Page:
McQuaid comments on Vuelta revision

By Shane Stokes Following Tuesday’s news that the UCI has informed Vuelta a España chief race...

UCI President says nothing is decided yet; ProTour fight not the issue

By Shane Stokes

Following Tuesday’s news that the UCI has informed Vuelta a España chief race organiser Victor Cordero that the governing body is considering a possible shortening of the Grand Tour, President Pat McQuaid gave his thoughts on the subject. The Irishman has said that a full re-evaluation of the autumn calendar would be carried out before any decision would be made, and he also played down any speculation that this simply represented the latest round in the ongoing row between the UCI and the Grand Tour organisers.

"I have just spoken to [UCI ProTour manager] Alain Rumpf about this situation," said McQuaid, speaking to Cyclingnews by phone from Switzerland. “He told Victor Cordero that the Tour of Germany is requesting to move into September, and the [Pro] teams are obviously interested in it because it means that they can do the Tour of Poland and then three or four days later, do Germany.”

"Alain Rumpf also informed Victor Cordero that the length of the Vuelta is not unanimously supported by all the teams and the cycling world, and that the calendar working group will be taking this into account within their deliberations. Basically, he was saying to Mr. Cordero to be aware that there isn't a huge support for the Vuelta amongst the teams in its current format, as regards its length."

Judging by these comments, it seems that much more discussion will take place before any change. But if it is ultimately agreed that the Tour of Spain should be truncated, the obvious question is just how short would it be? After all, it is one of the three major stage races and has a long history as a three-week event.

When asked if it would be two weeks or two and a half weeks long, McQuaid however declined to be drawn on any specifics. "I don't know,” he responded. “Until such time as this is completely studied, a decision like that won't be made. It will be taken in the light of all sorts of things, including the [current anti-doping] audit, which is not going to be finished until six or nine month's time."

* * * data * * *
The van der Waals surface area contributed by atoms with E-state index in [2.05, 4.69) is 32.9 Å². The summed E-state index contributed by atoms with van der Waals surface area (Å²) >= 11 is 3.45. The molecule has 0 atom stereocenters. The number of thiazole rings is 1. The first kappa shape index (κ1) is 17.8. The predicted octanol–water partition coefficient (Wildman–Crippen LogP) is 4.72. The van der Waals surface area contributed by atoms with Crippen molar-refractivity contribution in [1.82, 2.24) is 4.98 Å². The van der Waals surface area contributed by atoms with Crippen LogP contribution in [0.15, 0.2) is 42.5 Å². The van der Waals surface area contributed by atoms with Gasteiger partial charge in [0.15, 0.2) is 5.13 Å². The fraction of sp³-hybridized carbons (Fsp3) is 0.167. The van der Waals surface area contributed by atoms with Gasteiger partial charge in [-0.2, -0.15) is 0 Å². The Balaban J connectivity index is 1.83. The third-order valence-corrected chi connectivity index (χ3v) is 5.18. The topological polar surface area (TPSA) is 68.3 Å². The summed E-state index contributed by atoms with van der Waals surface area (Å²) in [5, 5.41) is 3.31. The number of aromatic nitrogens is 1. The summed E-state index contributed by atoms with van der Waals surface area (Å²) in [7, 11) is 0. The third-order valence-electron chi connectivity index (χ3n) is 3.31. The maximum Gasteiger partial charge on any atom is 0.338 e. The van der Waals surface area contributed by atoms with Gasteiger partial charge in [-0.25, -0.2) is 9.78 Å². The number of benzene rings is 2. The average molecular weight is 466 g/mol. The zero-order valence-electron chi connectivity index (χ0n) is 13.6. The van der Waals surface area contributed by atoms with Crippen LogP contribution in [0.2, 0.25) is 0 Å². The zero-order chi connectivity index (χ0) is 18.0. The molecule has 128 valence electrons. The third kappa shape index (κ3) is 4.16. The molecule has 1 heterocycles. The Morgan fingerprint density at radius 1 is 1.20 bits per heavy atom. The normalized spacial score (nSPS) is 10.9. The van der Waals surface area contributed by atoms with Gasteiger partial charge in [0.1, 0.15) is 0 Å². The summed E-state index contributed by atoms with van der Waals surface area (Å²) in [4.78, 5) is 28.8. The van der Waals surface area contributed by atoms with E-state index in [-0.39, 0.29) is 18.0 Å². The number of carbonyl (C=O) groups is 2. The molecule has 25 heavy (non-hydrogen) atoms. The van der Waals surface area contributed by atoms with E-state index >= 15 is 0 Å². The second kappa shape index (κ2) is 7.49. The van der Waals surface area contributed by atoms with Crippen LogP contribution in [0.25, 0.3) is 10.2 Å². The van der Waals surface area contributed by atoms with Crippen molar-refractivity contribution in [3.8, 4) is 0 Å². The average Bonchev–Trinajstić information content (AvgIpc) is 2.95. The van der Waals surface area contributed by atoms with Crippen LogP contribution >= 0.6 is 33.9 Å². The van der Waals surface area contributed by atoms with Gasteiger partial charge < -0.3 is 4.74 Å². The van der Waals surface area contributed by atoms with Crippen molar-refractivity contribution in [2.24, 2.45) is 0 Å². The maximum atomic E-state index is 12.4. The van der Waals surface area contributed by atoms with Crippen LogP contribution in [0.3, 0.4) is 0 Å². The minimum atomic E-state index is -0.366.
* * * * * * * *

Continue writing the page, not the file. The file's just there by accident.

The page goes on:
Given the ongoing tensions between the organisers of cycling’s three Grand Tours and the UCI, some have speculated that the latter’s letter is part of this battle. McQuaid rejects this outright. "No, it is not," he states, appearing frustrated by such a suggestion. "Anyone who suggests that is doing it as an excuse to suit their own interests. Any decisions that the ProTour Council or the UCI takes are decisions taken objectively for the betterment of the sport."

"Look, the Tour of Germany has a big problem in August and German television has dictated that they want it to be outside of the period that it is currently in. So they [the organisers] have looked at September and that suits them better, and it also suits German television. You also have to remember that the Olympic Games in 2008 are in August. "

"In addition, it could benefit from the fact that that you would have the Tour of Poland and then the Tour of Germany after it, allowing teams to go from one race to the other."

McQuaid sees logic in a proposed move. "There are lots of practical reasons why it would be more suitable for the Tour of Germany to be in September rather than in August. I mean, as things currently stand, the Tour of Poland goes up against the Vuelta. So if there is another race on which clashes with the Tour of Spain it doesn't make a difference, because the riders that take part in the Tour of Poland currently do not ride the Vuelta anyway."

"This is not part of any fight between the Grand Tours and the UCI," he reiterated. "All we are trying to do is to try and create a balanced calendar for everybody and take everybody's interests into account."

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